Lewis A. Jackson (1912-1994)

Dr. Lewis Jackson as Director of Flight at Tuskegee
Dr. Lewis Jackson as Director of Flight at Tuskegee
Photo from greencountyohio.gov (Fair use)

Lewis A. Jackson was a Black aviator, Tuskegee Airman Instructor, and later an HCBU president. Jackson was born on December 29, 1912, to unnamed parents in Angola, Indiana. At eight, Jackson started working to contribute to his family’s income. He also constructed model airplanes and read about crosswind landings in encyclopedias. In 1927, at the age of 15, he had his first flight in an OX5 Swallow. In 1929, Jackson designed and flew how to own hang gliders, biplanes, and monoplanes.

Jackson began formal flight instruction in 1930 at the age of 17. By 1932, he had completed seven hours of instruction in a Travelaire, a Waco 10, an American Eaglet, and a Curtiss Jenny converted to a parasol monoplane. In 1937, he acquired the Transport Pilot’s License in Northern Indiana, and two years later, he qualified as a commercial pilot with an instructor rating. That same year (1939), Jackson earned a Bachelor of Science in education at Indiana Wesleyan University and then taught in Chicago public schools.

In 1940, Jackson joined Cornelius Coffey to create the Coffey and Jackson Flying School (Chicago). He later completed advanced acrobatic training at the Chicago School of Aeronautics and then moved to Tuskegee, Alabama, that same year, where he earned an Airframe and Power plant mechanics license. He also took coursework in aerial navigation in Georgia and the Civil Aeronautics Administration Cross Country Instructor Course in Boston, Massachusetts.

Because of his extensive flight training, Jackson was appointed Director of Training at the Army Air Corps 66th Flight Training Department for the 99th Pursuit Squadron, the first Black military aviation squadron affiliated with the Tuskegee Airmen.

After World War II ended, Jackson moved to Wilberforce, Ohio, to teach at Wilberforce College and then Central State University, which was also located in Wilberforce. While there, Jackson became an FAA Flight Examiner and developed a NAV-KIT aircraft computer. He also served as the FAA Citizens Advisory Committee member and the Experimental Aircraft Association president and was a member of both the Aircraft Owners and Pilots Association and the Aviation Pioneers.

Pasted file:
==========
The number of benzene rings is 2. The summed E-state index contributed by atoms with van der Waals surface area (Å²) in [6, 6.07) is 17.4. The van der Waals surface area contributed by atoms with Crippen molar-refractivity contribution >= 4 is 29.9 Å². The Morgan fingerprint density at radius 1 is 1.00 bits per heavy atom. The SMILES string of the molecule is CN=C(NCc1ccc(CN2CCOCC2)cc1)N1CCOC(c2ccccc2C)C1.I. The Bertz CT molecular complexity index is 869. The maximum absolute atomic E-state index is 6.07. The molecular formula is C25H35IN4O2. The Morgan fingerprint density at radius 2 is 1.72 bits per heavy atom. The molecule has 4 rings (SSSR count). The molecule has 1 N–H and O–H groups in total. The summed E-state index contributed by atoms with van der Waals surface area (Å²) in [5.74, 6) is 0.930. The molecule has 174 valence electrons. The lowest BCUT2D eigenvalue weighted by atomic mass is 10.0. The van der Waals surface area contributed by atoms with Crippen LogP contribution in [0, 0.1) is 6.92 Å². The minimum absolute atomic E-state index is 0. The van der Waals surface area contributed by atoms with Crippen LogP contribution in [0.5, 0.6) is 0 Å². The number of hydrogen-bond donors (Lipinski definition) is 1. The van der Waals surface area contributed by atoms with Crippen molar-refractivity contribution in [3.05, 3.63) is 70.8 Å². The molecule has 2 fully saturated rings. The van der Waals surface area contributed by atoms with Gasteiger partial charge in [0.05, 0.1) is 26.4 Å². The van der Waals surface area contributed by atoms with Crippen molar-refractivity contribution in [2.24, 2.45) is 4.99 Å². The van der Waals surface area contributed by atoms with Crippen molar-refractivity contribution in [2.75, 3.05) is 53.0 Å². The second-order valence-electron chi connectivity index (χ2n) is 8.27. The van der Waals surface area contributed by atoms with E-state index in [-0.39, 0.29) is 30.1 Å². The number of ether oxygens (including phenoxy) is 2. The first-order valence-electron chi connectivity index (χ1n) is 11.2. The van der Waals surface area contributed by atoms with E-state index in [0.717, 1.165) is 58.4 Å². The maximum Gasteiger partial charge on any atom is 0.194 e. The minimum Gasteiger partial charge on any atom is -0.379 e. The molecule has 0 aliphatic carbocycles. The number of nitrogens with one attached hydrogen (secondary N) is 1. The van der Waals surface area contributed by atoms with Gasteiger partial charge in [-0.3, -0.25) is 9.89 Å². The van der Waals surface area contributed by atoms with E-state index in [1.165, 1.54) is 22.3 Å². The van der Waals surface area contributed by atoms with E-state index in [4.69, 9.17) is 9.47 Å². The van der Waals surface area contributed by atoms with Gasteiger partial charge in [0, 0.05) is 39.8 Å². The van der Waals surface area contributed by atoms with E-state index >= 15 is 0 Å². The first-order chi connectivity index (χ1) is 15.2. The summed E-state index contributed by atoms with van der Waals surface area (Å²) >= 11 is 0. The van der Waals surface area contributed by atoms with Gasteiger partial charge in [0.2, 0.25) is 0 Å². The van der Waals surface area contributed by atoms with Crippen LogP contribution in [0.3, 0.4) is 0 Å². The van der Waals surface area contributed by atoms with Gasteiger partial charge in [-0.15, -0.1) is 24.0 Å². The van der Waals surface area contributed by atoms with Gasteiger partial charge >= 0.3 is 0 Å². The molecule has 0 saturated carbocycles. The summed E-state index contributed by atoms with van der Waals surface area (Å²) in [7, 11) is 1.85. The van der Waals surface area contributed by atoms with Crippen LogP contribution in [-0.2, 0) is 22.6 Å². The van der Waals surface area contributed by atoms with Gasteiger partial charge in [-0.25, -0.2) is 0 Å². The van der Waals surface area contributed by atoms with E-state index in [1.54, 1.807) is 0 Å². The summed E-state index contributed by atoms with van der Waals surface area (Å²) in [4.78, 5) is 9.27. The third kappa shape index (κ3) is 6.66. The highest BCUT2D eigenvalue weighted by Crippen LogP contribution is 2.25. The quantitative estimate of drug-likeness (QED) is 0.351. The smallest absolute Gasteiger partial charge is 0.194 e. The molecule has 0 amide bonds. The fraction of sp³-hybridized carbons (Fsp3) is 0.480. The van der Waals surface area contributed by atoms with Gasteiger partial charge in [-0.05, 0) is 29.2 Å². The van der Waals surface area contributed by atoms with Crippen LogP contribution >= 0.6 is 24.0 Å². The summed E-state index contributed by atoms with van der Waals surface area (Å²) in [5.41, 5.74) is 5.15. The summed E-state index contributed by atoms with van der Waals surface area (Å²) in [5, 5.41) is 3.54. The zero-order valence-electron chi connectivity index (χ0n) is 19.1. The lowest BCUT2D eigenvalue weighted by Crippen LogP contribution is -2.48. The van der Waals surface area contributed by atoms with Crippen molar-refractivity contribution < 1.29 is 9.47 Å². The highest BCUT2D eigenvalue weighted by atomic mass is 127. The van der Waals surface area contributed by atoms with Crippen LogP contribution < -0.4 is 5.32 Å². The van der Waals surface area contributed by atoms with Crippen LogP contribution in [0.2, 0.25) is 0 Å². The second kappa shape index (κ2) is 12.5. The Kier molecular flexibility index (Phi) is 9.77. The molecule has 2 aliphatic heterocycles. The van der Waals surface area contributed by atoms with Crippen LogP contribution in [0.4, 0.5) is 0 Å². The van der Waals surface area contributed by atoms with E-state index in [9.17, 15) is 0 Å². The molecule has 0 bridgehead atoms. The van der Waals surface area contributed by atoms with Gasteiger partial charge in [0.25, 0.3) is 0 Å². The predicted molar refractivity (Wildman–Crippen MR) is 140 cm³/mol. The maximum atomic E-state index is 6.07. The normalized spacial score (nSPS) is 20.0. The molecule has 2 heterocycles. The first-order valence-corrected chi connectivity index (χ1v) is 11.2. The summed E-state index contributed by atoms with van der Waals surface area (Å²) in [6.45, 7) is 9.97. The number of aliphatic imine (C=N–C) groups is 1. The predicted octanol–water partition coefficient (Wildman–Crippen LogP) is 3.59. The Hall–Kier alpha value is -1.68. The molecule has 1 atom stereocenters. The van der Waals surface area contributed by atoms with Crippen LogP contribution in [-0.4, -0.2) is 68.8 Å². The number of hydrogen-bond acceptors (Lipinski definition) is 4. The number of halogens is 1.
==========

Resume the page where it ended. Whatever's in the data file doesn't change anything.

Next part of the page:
Dr. Jackson and his experimental airplanes
Dr. Jackson and his experimental airplanes. Photo from greencountyohio.gov (Fair use)

In 1948, Jackson obtained a master’s degree from Miami University in Ohio, and two years later, he received his Ph.D. in education from Ohio State University. Jackson would serve in many college and university administrative positions, including Graduate Dean, Dean of Students, Vice President for Academic Affairs, Acting President and then President at Central State University. He was also Acting President and Vice President for Administration at Sinclair Community College in Dayton, Ohio.

In 1974, Jackson established a business entrepreneur program at Sinclair Community College partly because he believed students should think like employers and learn how to create employment opportunities for others. Jackson served several years as a member of the Greene County Regional Airport Authority and the Board of Directors of the Xenia (Ohio) Area Development Corporation. During his lifetime, Dr. Jackson received many awards, including the Distinguished Alumnus Award, the Indiana Wesleyan University Alumni Association, and the Frontier Award.

Dr. Lewis A. Jackson died on January 8, 1994, at the age of 81. An airport in Xenia, Ohio, was named the Greene County-Lewis A. Jackson Regional Airport in his honor. The main Library at Indiana Wesleyan University is called the Lewis A. Jackson Library.